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      How to Do a Systematic Review: A Best Practice Guide for Conducting and Reporting Narrative Reviews, Meta-Analyses, and Meta-Syntheses

      1 , 2 , 3

      Annual Review of Psychology

      Annual Reviews

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          Abstract

          Systematic reviews are characterized by a methodical and replicable methodology and presentation. They involve a comprehensive search to locate all relevant published and unpublished work on a subject; a systematic integration of search results; and a critique of the extent, nature, and quality of evidence in relation to a particular research question. The best reviews synthesize studies to draw broad theoretical conclusions about what a literature means, linking theory to evidence and evidence to theory. This guide describes how to plan, conduct, organize, and present a systematic review of quantitative (meta-analysis) or qualitative (narrative review, meta-synthesis) information. We outline core standards and principles and describe commonly encountered problems. Although this guide targets psychological scientists, its high level of abstraction makes it potentially relevant to any subject area or discipline. We argue that systematic reviews are a key methodology for clarifying whether and how research findings replicate and for explaining possible inconsistencies, and we call for researchers to conduct systematic reviews to help elucidate whether there is a replication crisis.

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          Rothstein HR

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            The hazards of scoring the quality of clinical trials for meta-analysis.

             Peter Jüni (1999)
            Although it is widely recommended that clinical trials undergo some type of quality review, the number and variety of quality assessment scales that exist make it unclear how to achieve the best assessment. To determine whether the type of quality assessment scale used affects the conclusions of meta-analytic studies. Meta-analysis of 17 trials comparing low-molecular-weight heparin (LMWH) with standard heparin for prevention of postoperative thrombosis using 25 different scales to identify high-quality trials. The association between treatment effect and summary scores and the association with 3 key domains (concealment of treatment allocation, blinding of outcome assessment, and handling of withdrawals) were examined in regression models. Pooled relative risks of deep vein thrombosis with LMWH vs standard heparin in high-quality vs low-quality trials as determined by 25 quality scales. Pooled relative risks from high-quality trials ranged from 0.63 (95% confidence interval [CI], 0.44-0.90) to 0.90 (95% CI, 0.67-1.21) vs 0.52 (95% CI, 0.24-1.09) to 1.13 (95% CI, 0.70-1.82) for low-quality trials. For 6 scales, relative risks of high-quality trials were close to unity, indicating that LMWH was not significantly superior to standard heparin, whereas low-quality trials showed better protection with LMWH (P<.05). Seven scales showed the opposite: high quality trials showed an effect whereas low quality trials did not. For the remaining 12 scales, effect estimates were similar in the 2 quality strata. In regression analysis, summary quality scores were not significantly associated with treatment effects. There was no significant association of treatment effects with allocation concealment and handling of withdrawals. Open outcome assessment, however, influenced effect size with the effect of LMWH, on average, being exaggerated by 35% (95% CI, 1%-57%; P= .046). Our data indicate that the use of summary scores to identify trials of high quality is problematic. Relevant methodological aspects should be assessed individually and their influence on effect sizes explored.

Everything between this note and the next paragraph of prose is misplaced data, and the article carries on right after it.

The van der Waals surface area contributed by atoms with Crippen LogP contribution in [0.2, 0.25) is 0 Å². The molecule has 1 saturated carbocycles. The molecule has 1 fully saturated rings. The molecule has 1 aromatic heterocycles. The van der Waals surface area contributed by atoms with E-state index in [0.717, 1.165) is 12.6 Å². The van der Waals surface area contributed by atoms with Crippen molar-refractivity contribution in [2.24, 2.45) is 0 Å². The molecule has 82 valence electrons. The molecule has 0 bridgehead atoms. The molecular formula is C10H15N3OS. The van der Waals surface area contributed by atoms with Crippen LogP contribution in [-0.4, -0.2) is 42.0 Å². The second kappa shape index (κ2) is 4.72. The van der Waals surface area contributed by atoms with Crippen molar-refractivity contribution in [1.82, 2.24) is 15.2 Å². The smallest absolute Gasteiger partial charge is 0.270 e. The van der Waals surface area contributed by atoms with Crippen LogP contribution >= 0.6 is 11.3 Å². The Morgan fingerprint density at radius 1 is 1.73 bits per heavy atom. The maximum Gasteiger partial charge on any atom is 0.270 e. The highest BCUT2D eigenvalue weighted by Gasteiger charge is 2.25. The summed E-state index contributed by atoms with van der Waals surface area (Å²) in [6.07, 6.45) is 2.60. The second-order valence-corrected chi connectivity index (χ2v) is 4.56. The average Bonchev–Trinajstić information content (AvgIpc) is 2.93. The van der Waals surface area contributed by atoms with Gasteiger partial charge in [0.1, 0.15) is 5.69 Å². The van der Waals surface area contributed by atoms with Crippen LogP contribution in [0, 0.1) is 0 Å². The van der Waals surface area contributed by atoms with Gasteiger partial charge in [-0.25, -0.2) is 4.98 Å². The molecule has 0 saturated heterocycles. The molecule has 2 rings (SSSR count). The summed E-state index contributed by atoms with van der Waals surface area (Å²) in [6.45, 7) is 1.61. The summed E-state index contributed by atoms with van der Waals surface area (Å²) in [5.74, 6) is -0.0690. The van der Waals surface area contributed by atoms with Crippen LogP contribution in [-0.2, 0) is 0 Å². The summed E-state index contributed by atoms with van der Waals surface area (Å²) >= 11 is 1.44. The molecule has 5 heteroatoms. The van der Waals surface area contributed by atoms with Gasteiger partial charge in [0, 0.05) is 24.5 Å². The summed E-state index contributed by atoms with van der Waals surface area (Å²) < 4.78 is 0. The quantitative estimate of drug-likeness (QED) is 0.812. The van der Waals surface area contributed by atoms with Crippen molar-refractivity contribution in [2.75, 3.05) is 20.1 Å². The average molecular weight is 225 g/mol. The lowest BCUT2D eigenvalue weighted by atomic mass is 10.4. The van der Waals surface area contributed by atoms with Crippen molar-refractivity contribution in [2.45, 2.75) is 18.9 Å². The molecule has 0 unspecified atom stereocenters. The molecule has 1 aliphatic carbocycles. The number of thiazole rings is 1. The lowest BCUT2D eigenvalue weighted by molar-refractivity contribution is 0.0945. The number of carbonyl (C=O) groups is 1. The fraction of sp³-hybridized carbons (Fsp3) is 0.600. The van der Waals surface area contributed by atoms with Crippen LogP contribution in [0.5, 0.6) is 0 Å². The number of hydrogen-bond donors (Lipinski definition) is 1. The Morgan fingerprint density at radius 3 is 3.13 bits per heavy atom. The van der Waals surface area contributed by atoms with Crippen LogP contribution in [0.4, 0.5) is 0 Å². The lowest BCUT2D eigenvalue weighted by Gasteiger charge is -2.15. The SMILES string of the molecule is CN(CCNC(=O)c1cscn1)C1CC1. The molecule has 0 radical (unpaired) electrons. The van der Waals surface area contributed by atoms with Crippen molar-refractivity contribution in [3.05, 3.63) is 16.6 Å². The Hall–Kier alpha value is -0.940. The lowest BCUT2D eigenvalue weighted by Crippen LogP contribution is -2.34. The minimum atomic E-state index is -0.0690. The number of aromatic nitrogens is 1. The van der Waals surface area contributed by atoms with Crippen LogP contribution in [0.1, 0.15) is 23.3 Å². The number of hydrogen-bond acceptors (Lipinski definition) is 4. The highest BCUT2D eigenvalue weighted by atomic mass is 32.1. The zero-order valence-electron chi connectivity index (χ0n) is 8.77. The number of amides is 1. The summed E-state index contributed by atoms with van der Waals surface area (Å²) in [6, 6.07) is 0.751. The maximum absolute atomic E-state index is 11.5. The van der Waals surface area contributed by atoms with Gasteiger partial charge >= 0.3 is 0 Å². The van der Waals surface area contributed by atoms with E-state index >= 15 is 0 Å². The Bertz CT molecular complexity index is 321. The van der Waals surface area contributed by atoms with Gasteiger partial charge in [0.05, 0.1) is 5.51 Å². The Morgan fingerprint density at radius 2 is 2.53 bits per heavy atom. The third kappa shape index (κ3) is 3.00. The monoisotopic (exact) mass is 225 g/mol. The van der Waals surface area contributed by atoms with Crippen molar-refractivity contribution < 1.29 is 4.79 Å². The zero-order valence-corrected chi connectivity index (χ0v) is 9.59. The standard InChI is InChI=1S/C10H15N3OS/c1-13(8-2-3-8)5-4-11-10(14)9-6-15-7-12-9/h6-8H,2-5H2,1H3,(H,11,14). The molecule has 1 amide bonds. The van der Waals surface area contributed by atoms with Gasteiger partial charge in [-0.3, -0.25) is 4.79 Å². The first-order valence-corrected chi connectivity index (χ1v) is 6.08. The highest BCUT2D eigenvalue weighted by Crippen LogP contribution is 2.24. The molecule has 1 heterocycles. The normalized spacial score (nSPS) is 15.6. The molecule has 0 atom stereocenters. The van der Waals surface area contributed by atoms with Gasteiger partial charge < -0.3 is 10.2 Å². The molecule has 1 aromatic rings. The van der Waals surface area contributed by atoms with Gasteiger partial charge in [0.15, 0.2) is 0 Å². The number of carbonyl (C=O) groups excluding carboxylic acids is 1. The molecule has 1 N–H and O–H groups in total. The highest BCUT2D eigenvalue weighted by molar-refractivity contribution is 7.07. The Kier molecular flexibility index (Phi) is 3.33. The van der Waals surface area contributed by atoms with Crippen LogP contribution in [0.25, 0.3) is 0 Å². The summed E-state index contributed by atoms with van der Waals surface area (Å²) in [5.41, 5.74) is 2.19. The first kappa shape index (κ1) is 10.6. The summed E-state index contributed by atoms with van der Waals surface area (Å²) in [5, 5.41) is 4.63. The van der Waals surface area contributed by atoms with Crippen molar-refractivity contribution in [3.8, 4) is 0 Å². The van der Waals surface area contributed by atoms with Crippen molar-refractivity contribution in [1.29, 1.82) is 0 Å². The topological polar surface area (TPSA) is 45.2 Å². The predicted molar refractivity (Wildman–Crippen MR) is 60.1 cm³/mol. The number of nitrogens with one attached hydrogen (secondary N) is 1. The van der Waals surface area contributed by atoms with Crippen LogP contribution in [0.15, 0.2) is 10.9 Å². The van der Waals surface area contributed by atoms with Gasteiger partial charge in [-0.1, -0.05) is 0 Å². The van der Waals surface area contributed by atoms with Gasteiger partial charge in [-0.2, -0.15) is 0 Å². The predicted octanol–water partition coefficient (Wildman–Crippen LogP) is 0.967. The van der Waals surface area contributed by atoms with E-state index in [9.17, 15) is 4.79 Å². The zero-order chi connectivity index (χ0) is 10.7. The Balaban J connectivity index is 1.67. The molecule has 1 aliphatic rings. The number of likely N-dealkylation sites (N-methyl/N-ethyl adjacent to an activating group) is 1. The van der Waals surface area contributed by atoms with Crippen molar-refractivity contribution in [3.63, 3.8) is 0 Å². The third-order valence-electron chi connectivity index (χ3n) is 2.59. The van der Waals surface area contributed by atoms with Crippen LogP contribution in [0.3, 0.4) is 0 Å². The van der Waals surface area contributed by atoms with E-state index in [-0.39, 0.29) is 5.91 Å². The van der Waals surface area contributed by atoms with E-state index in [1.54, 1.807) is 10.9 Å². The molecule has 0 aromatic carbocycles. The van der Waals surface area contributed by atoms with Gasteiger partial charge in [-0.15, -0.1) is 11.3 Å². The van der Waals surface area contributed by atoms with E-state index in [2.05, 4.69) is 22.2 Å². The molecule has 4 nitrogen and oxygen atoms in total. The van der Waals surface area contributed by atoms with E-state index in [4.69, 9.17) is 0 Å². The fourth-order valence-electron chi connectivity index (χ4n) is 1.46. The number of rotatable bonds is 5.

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              The power of statistical tests in meta-analysis.

              Calculations of the power of statistical tests are important in planning research studies (including meta-analyses) and in interpreting situations in which a result has not proven to be statistically significant. The authors describe procedures to compute statistical power of fixed- and random-effects tests of the mean effect size, tests for heterogeneity (or variation) of effect size parameters across studies, and tests for contrasts among effect sizes of different studies. Examples are given using 2 published meta-analyses. The examples illustrate that statistical power is not always high in meta-analysis.
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                Author and article information

                Journal
                Annual Review of Psychology
                Annu. Rev. Psychol.
                Annual Reviews
                0066-4308
                1545-2085
                January 04 2019
                January 04 2019
                : 70
                : 1
                : 747-770
                Affiliations
                [1 ]Behavioural Science Centre, Stirling Management School, University of Stirling, Stirling FK9 4LA, United Kingdom;
                [2 ]Department of Psychological and Behavioural Science, London School of Economics and Political Science, London WC2A 2AE, United Kingdom
                [3 ]Department of Statistics, Northwestern University, Evanston, Illinois 60208, USA;
                Article
                10.1146/annurev-psych-010418-102803
                © 2019

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